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Int J Comput Assist Radiol Surg. 2015 Nov;10(11):1863-71. doi: 10.1007/s11548-015-1198-x. Epub 2015 Apr 18.

Development of subliminal persuasion system to improve the upper limb posture in laparoscopic training: a preliminary study.

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Faculty of Science and Engineering, Waseda University, Tokyo, Japan.
Faculty of Science and Engineering, Waseda University, Tokyo, Japan.
Department of Psychology, Torino University, Torino, Italy.
Loughborough University, Loughborough, LE11 3TU, UK.
National Centre for Sports and Exercise Medicine - East Midlands (NCSEM-EM), Loughborough, UK.
NIHR Leicester-Loughborough Diet, Lifestyle and Physical Activity Biomedical Research Unit (BRU), Loughborough, UK.
Department of Modern Mechanical Engineering, Waseda University, Tokyo, Japan.
Humanoid Robotics Institute, Waseda University, Tokyo, Japan.



Current training for laparoscopy focuses only on the enhancement of manual skill and does not give advice on improving trainees' posture. However, a poor posture can result in increased static muscle loading, faster fatigue, and impaired psychomotor task performance. In this paper, the authors propose a method, named subliminal persuasion, which gives the trainee real-time advice for correcting the upper limb posture during laparoscopic training like the expert but leads to a lower increment in the workload.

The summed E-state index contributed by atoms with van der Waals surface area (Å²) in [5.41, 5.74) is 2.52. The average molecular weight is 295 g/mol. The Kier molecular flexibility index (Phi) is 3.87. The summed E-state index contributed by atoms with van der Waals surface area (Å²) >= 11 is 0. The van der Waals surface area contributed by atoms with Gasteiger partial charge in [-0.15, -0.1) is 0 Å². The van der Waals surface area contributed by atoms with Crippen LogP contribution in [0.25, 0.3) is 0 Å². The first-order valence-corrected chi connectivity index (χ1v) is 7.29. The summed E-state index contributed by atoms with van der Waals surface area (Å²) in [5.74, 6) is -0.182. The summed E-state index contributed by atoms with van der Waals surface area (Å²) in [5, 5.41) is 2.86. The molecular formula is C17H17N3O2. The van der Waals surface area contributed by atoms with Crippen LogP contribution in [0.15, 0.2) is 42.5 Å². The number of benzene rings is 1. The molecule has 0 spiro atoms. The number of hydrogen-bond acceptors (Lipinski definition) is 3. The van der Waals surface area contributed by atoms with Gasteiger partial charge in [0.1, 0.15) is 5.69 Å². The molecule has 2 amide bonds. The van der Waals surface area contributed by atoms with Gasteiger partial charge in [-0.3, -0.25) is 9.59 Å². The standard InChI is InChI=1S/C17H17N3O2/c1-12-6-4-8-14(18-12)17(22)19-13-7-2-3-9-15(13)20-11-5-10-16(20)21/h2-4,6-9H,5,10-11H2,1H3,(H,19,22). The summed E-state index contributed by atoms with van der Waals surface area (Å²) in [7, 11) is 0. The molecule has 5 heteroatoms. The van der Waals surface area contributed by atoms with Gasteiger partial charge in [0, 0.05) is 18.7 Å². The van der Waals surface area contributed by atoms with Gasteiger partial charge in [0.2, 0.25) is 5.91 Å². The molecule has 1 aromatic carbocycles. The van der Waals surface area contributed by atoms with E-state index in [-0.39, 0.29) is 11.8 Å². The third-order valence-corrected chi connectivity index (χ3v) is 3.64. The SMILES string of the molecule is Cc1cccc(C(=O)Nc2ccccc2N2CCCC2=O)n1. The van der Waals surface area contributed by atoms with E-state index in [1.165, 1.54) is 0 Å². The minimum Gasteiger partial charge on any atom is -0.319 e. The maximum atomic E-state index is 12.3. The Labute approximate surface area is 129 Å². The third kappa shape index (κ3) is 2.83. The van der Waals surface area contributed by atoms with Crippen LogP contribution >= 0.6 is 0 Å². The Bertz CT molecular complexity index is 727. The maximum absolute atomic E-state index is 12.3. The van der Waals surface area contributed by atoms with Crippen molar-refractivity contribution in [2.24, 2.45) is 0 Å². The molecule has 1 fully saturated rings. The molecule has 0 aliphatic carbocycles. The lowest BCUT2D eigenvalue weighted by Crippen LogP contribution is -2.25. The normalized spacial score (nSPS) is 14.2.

A 9-axis inertial measurement unit was used to compute the upper limb posture, and a Detection Reaction Time device was developed and used to measure the workload. A monitor displayed not only images from laparoscope, but also a visual stimulus, a transparent red cross superimposed to the laparoscopic images, when the trainee had incorrect upper limb posture. One group was exposed, when their posture was not correct during training, to a short (about 33 ms) subliminal visual stimulus. The control group instead was exposed to longer (about 660 ms) supraliminal visual stimuli.


We found that subliminal visual stimulation is a valid method to improve trainees' upper limb posture during laparoscopic training. Moreover, the additional workload required for subconscious processing of subliminal visual stimuli is less than the one required for supraliminal visual stimuli, which is processed instead at the conscious level.


We propose subliminal persuasion as a method to give subconscious real-time stimuli to improve upper limb posture during laparoscopic training. Its effectiveness and efficiency were confirmed against supraliminal stimuli transmitted at the conscious level: Subliminal persuasion improved upper limb posture of trainees, with a smaller increase on the overall workload.


Laparoscopy; Subliminal persuasion; Subliminal visual stimuli; Supraliminal visual stimuli; Workload

[Indexed for MEDLINE]

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